Gluing boards together to form larger panels is something of a mystery to novice woodworkers. Boards don’t line up properly, and clamps can tend to force the edges out of alignment. Boards may have a slight bow along their length, and just try to get a clamp into the middle of your panel to fix it. There is a wide array of joining systems out there to help. Biscuits, dowels, splines and even the new Domino from Festool. But my personal favorite is still the Glue Joint router bit.
This bit provides two advantages to your glue-ups. The first is to create more glue area to improve adhesion. By creating two mating tongues, it provides more surface contact between the two faces. The second advantage is alignment. The interlocking tongues keep the edges referenced to each other properly. The edges will no longer try and slip leaving ridges on your panel that need to be removed. The tighter you clamp, the more the tongues bring the edges together.
To mate the tongues, each mating edge is milled with the bit, but they are mirror images. So after running the two edges, one of the boards must be flipped over to meet the other. (See “Joint” photo) Care must be taken to keep the boards aligned properly so that grain patterns are not ruined as the parts are flipped over to glue. The outside pieces of your panel only need one edge milled. For the internal boards, I prefer to run one edge, (“Cut 1” photo) then flip the board and run the other edge. (“Cut 2″ photo) Lay out the parts and make reference marks across one face, then run the boards in sequence, flipping them for the second edge. This should keep them all in the proper order. Remember, too, that the joint overlaps, so you will lose a little width with each joint. Be sure to allow for it. This particular bit requires 1/4″ for each joint (1/8” each board).
Setting this bit up does take a few tries. Like many other joinery bits, the height of the bit is determined by the thickness of the stock, so be sure to make up a few setup pieces. Set the fence so that the innermost part of the cutting edge is exactly aligned with the face of the fence. Ideally, you want cut the tongues, but not the entire edge.
Mark the top of the parts and mill the edges, then fit them together. Adjust the height of the bit accordingly and make another pair of cuts. Remember that each adjustment affects both parts, so make small adjustments until the upper and lower faces are exactly aligned. Keep one of the final test cuts, and the next time you need to set the bit up, you can get very close with the first try (See “Setup” photo) If the joints are cut properly, finger pressure along should be enough to close the gap.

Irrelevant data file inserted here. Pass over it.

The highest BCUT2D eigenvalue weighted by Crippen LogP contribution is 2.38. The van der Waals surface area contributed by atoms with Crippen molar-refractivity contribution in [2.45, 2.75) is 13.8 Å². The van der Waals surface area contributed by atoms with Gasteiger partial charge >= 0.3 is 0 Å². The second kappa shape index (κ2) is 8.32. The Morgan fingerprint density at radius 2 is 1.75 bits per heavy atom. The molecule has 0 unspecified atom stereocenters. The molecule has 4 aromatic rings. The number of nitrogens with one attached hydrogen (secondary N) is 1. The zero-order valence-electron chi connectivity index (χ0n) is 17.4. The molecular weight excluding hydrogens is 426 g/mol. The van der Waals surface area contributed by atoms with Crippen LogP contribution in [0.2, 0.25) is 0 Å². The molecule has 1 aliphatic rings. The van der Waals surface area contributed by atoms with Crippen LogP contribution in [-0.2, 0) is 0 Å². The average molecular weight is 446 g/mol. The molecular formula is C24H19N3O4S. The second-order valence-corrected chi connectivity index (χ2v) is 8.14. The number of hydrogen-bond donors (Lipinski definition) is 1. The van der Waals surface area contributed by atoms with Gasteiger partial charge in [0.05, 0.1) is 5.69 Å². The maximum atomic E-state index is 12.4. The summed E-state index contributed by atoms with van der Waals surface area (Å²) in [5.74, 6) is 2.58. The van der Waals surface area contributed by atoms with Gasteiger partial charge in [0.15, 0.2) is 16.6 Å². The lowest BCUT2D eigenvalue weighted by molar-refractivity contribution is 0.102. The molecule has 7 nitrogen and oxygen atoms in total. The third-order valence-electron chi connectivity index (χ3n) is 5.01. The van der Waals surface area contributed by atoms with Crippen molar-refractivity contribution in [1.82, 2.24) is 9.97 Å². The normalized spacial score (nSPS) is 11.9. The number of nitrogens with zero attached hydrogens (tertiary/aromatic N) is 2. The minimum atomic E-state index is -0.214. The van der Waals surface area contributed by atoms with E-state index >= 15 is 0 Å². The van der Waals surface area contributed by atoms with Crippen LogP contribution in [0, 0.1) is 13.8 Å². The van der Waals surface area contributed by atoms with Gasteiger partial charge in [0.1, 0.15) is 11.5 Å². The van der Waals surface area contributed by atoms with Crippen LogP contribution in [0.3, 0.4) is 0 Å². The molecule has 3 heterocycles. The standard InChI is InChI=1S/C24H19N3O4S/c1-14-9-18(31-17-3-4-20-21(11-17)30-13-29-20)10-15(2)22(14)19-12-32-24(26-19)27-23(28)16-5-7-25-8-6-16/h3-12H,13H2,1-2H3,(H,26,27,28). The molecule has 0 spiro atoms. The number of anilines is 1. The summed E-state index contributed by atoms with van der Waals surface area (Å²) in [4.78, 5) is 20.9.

None of the joining systems I discussed above will create good joints if the edges are not perfectly straight, and the Glue Joint bit is no exception. Squeezing even slight gaps closed with clamps will only add stress to the panel which may come back to haunt you later. This is when the Glue Joint bit can rescue your panel job. If you don’t happen to own a jointer, this bit can joint the boards for you.
If you can’t get perfect edges, set the fence 1/32″ back from the innermost cutting edge of the bit (instead of flush) and add a 1/32″ spacer to the outfeed fence (“Shim Fence” photo). This will remove an additional 1/32″ from the edge of the part (which you will need to account for) and will remove any minor flaws in the edge (see “Jointed Edge” photo). Try that with a biscuit jointer!
Lastly, the top section of the Glue Joint bit can add wide rabeting capability to your shop. This bit is about 1-1/2″ wide so it can safely remove about 3/4 of an inch of material. Most dedicated rabet bits will not cut that deep. This rabetting ability can allow you to cut substantial tongues on the ends of your panels for adding breadboard ends.
So, next time you need panels glued up for a project, give this is bit a try. Even a lightly equipped shop can get professional results.